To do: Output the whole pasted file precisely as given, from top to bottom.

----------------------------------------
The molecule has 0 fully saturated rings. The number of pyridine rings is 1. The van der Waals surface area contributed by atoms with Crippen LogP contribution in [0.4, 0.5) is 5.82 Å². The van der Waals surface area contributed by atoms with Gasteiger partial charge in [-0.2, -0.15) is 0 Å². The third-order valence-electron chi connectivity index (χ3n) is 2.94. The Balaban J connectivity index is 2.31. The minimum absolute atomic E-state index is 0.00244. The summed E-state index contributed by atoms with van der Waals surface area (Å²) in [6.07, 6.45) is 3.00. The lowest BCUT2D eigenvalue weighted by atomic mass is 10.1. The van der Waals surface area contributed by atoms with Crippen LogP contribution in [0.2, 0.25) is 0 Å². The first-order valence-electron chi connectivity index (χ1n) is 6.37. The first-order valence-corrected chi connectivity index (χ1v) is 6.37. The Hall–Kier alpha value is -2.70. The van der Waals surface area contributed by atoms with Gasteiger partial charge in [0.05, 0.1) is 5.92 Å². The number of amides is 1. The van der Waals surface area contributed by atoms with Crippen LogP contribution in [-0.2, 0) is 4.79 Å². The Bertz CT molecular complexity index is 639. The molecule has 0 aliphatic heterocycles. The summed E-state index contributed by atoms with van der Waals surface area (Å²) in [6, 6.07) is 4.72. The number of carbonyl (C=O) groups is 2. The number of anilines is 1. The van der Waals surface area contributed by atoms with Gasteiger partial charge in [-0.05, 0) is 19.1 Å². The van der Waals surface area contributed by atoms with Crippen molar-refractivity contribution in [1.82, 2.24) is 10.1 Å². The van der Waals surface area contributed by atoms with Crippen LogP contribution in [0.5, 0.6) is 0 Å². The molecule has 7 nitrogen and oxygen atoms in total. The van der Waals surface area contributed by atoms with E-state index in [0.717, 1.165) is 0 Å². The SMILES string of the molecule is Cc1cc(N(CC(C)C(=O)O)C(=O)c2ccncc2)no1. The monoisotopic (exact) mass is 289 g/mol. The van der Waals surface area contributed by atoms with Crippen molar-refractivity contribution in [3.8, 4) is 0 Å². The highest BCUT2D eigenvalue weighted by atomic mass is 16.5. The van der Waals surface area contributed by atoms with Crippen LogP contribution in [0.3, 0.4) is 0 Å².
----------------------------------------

The molecule has 0 fully saturated rings. The number of pyridine rings is 1. The van der Waals surface area contributed by atoms with Crippen LogP contribution in [0.4, 0.5) is 5.82 Å². The van der Waals surface area contributed by atoms with Gasteiger partial charge in [-0.2, -0.15) is 0 Å². The third-order valence-electron chi connectivity index (χ3n) is 2.94. The Balaban J connectivity index is 2.31. The minimum absolute atomic E-state index is 0.00244. The summed E-state index contributed by atoms with van der Waals surface area (Å²) in [6.07, 6.45) is 3.00. The lowest BCUT2D eigenvalue weighted by atomic mass is 10.1. The van der Waals surface area contributed by atoms with Crippen LogP contribution in [0.2, 0.25) is 0 Å². The first-order valence-electron chi connectivity index (χ1n) is 6.37. The first-order valence-corrected chi connectivity index (χ1v) is 6.37. The Hall–Kier alpha value is -2.70. The van der Waals surface area contributed by atoms with Gasteiger partial charge in [0.05, 0.1) is 5.92 Å². The number of amides is 1. The van der Waals surface area contributed by atoms with Crippen LogP contribution in [-0.2, 0) is 4.79 Å². The Bertz CT molecular complexity index is 639. The molecule has 0 aliphatic heterocycles. The summed E-state index contributed by atoms with van der Waals surface area (Å²) in [6, 6.07) is 4.72. The number of carbonyl (C=O) groups is 2. The number of anilines is 1. The van der Waals surface area contributed by atoms with Gasteiger partial charge in [-0.05, 0) is 19.1 Å². The van der Waals surface area contributed by atoms with Crippen molar-refractivity contribution in [1.82, 2.24) is 10.1 Å². The van der Waals surface area contributed by atoms with Crippen LogP contribution in [0.5, 0.6) is 0 Å². The molecule has 7 nitrogen and oxygen atoms in total. The van der Waals surface area contributed by atoms with E-state index in [0.717, 1.165) is 0 Å². The SMILES string of the molecule is Cc1cc(N(CC(C)C(=O)O)C(=O)c2ccncc2)no1. The monoisotopic (exact) mass is 289 g/mol. The van der Waals surface area contributed by atoms with Crippen molar-refractivity contribution in [3.8, 4) is 0 Å². The highest BCUT2D eigenvalue weighted by atomic mass is 16.5. The van der Waals surface area contributed by atoms with Crippen LogP contribution in [0.3, 0.4) is 0 Å².